Ruma, a social enterprise that launched in Indonesia in 2009, aims to lift people out of poverty by creating new business opportunities through mobile technology. Thousands of Indonesians have signed up to be Ruma agents, and in that role they sell mobile minutes and provide bill-pay services to people in their village. Early success has attracted investors and philanthropic supporters. But Aldi Haryopratomo, founder and CEO of Ruma, worries about his next move. “If you think about scaling up systems and processes now, you will pay for it later,” he says.
For support in making that next step, Haryopratomo has solicited advice from afar. Mike Starkenburg, a technology industry investor now based in Orange County, Calif., helped the Ruma team think through a range of challenges—“everything from product management and system scale-up to logistics,” Haryopratomo says. “Lessons from [Starkenburg’s] experience in scaling up e-commerce companies helped us design our processes and systems better.”
RippleWorks, a Redwood City, Calif.-based nonprofit that launched in April, matches early-stage social entrepreneurs from the developing world with tech industry talent from Silicon Valley and beyond. Unlike many other skills-matching efforts, this one aims to facilitate intense, short-term engagements. Ruma is among the first five enterprises that RippleWorks has chosen to support.
The mission of RippleWorks is to provide “human capital, not financial capital” to promising social enterprises, says cofounder Doug Galen, a veteran entrepreneur who teaches in the Startup Garage at the Stanford Graduate School of Business. The other cofounder is Chris Larsen, CEO of Ripple Labs, a software company that has developed a digital currency. Larsen pledged seven billion units of virtual currency (valued at $60 million) to get the nonprofit off the ground.
Before launching RippleWorks, Galen interviewed investors, academics, and aspiring social entrepreneurs around the world to find out what those entrepreneurs need most. “The best ideas are already getting funded. The core challenge [that companies] face is scaling,” he explains. Galen understands the value of having ready access to expertise. “If I have a challenge, I can walk into a Starbucks in Redwood City and run into somebody I can ask for help,” he says. That’s not so easy in places like Jakarta, Indonesia, or Nairobi, Kenya.
RippleWorks approaches matchmaking with considerable care. On the enterprise side, it looks for growing companies with a social mission that have already attracted substantial funding. “That eliminates financial resources as a key barrier to success,” Galen says. He and his colleagues target companies that have strong performance metrics but are now confronting a specific challenge. On the mentor side, RippleWorks recruits C-level executives and high-level technologists who have limited time to volunteer. “We want people who are world-class at their particular skill,” Galen says. “They are in the middle of amazing careers. They have been looking for a bite-sized way to apply their skills [as volunteers].”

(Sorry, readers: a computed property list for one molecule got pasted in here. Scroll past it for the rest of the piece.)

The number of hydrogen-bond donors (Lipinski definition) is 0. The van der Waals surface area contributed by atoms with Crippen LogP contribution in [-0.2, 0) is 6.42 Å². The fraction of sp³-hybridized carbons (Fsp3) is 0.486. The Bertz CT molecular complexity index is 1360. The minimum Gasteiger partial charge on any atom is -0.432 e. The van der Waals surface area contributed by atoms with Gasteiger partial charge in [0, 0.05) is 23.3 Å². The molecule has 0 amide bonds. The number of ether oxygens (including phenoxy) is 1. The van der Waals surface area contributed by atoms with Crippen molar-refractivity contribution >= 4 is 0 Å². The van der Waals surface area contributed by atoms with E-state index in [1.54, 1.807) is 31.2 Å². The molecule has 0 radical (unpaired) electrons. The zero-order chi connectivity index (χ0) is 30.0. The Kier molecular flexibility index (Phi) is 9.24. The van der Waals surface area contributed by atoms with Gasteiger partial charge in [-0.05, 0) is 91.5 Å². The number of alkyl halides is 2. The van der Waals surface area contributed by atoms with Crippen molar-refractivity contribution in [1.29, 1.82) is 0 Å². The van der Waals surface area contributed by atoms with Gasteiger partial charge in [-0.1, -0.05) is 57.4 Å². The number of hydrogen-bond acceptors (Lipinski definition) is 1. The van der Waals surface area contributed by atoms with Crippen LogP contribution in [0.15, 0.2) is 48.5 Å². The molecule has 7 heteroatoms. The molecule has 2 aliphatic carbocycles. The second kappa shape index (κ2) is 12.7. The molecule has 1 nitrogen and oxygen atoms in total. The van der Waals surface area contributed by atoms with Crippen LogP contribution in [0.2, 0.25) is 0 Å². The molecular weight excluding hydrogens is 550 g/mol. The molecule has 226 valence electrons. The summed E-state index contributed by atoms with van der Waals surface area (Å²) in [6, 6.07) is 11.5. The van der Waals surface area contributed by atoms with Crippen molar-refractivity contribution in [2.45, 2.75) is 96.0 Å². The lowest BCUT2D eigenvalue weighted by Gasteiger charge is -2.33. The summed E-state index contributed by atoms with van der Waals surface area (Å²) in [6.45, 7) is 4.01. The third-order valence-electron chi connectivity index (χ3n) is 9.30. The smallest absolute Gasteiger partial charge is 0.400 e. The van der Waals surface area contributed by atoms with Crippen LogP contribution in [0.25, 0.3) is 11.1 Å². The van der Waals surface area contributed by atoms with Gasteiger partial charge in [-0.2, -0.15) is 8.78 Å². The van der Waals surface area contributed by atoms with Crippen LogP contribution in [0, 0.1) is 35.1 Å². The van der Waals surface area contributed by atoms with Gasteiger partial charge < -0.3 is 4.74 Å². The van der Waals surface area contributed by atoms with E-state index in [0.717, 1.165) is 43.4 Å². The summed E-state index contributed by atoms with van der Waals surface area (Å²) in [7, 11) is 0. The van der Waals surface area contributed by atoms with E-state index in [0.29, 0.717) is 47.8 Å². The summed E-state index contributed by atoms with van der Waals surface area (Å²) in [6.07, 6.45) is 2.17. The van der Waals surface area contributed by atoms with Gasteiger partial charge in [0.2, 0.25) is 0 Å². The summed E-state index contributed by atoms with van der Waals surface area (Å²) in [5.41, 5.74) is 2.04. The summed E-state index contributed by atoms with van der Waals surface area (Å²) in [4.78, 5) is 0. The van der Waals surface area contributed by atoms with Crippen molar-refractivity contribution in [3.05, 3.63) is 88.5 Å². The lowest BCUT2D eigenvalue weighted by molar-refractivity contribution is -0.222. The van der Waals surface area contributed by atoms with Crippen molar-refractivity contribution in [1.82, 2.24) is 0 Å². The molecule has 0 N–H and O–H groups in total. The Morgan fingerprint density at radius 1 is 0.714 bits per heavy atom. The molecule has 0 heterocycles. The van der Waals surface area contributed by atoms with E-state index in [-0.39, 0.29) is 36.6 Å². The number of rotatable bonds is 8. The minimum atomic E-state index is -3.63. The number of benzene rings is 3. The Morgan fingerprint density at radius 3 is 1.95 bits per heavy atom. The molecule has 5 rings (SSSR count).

After RippleWorks matches an enterprise with an expert, it continues to play a supporting role. “We sweat all the details and manage the project so that the expert and the enterprise can focus on solutions,” Galen explains. Most of the mentoring work happens virtually. Some mentors, however, choose to meet with their partners on site. In that case, RippleWorks handles logistics and absorbs travel costs.
The efficiency of the RippleWorks model appeals to Wayne Fenton. He has more than 20 years of experience in leading projects for companies like Cisco Systems and eBay, and he’s now vice president of engineering at iControl Networks, a provider of solutions in the security and connected-home field. At least once a week, he takes time to speak remotely with Dennis Ondeng, chief technology officer of Kopo Kopo, a mobile money platform company in Nairobi. Kopo Kopo has built a large customer base in Kenya but faces software challenges as it prepares to migrate its platform to other countries across Africa.
“I was immediately able to start adding value,” Fenton says. “It’s a good match for my skill set.” He contrasts this work with previous volunteer gigs in which his contribution didn’t go beyond swinging a hammer. “I’m not the best carpenter, but I know a lot about software.”
RippleWorks leaders expect to have 10 matches in place by the end of 2015. The next challenge, according to Galen, involves deciding how fast to expand the reach of the organization. “We want to drive the most impact,” he says. “Do we do that by working with 50 companies a year, or 500? If we’re successful, we’ll drive social good from [developing world] companies and create more engaged global citizens in Silicon Valley.